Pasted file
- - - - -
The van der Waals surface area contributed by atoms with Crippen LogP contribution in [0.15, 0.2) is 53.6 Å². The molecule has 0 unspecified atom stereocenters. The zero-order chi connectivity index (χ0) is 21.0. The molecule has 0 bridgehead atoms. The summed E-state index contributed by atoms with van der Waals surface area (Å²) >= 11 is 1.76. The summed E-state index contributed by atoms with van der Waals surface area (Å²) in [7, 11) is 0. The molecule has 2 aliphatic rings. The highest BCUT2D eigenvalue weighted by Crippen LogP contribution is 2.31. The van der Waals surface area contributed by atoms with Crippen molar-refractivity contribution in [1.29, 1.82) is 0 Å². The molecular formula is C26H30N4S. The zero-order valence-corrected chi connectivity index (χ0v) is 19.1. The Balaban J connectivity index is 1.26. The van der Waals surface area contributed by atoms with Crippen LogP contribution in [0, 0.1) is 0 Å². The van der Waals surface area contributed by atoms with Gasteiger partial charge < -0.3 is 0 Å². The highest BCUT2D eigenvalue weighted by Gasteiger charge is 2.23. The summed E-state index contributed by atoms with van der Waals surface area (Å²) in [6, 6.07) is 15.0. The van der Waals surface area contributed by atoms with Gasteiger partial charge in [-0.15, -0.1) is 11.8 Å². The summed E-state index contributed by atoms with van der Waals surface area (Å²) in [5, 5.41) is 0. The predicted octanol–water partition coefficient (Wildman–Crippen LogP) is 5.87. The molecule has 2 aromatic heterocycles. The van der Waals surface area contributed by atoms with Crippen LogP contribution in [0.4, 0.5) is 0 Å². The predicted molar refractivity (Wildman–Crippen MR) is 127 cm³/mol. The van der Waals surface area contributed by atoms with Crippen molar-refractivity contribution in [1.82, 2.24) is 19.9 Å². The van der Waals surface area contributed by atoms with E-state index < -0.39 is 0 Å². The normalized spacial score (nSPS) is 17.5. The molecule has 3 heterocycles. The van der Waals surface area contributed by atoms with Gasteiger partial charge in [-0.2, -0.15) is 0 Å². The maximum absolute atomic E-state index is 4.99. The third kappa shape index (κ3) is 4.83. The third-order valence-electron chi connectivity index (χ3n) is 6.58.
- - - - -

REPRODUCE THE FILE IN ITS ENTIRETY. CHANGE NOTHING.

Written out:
The van der Waals surface area contributed by atoms with Crippen LogP contribution in [0.15, 0.2) is 53.6 Å². The molecule has 0 unspecified atom stereocenters. The zero-order chi connectivity index (χ0) is 21.0. The molecule has 0 bridgehead atoms. The summed E-state index contributed by atoms with van der Waals surface area (Å²) >= 11 is 1.76. The summed E-state index contributed by atoms with van der Waals surface area (Å²) in [7, 11) is 0. The molecule has 2 aliphatic rings. The highest BCUT2D eigenvalue weighted by Crippen LogP contribution is 2.31. The van der Waals surface area contributed by atoms with Crippen molar-refractivity contribution in [1.29, 1.82) is 0 Å². The molecular formula is C26H30N4S. The zero-order valence-corrected chi connectivity index (χ0v) is 19.1. The Balaban J connectivity index is 1.26. The van der Waals surface area contributed by atoms with Crippen LogP contribution in [0, 0.1) is 0 Å². The van der Waals surface area contributed by atoms with Gasteiger partial charge < -0.3 is 0 Å². The highest BCUT2D eigenvalue weighted by Gasteiger charge is 2.23. The summed E-state index contributed by atoms with van der Waals surface area (Å²) in [6, 6.07) is 15.0. The van der Waals surface area contributed by atoms with Gasteiger partial charge in [-0.15, -0.1) is 11.8 Å². The summed E-state index contributed by atoms with van der Waals surface area (Å²) in [5, 5.41) is 0. The predicted octanol–water partition coefficient (Wildman–Crippen LogP) is 5.87. The molecule has 2 aromatic heterocycles. The van der Waals surface area contributed by atoms with Crippen LogP contribution in [0.4, 0.5) is 0 Å². The predicted molar refractivity (Wildman–Crippen MR) is 127 cm³/mol. The van der Waals surface area contributed by atoms with Crippen molar-refractivity contribution in [1.82, 2.24) is 19.9 Å². The van der Waals surface area contributed by atoms with E-state index < -0.39 is 0 Å². The normalized spacial score (nSPS) is 17.5. The molecule has 3 heterocycles. The van der Waals surface area contributed by atoms with Gasteiger partial charge in [-0.2, -0.15) is 0 Å². The maximum absolute atomic E-state index is 4.99. The third kappa shape index (κ3) is 4.83. The third-order valence-electron chi connectivity index (χ3n) is 6.58.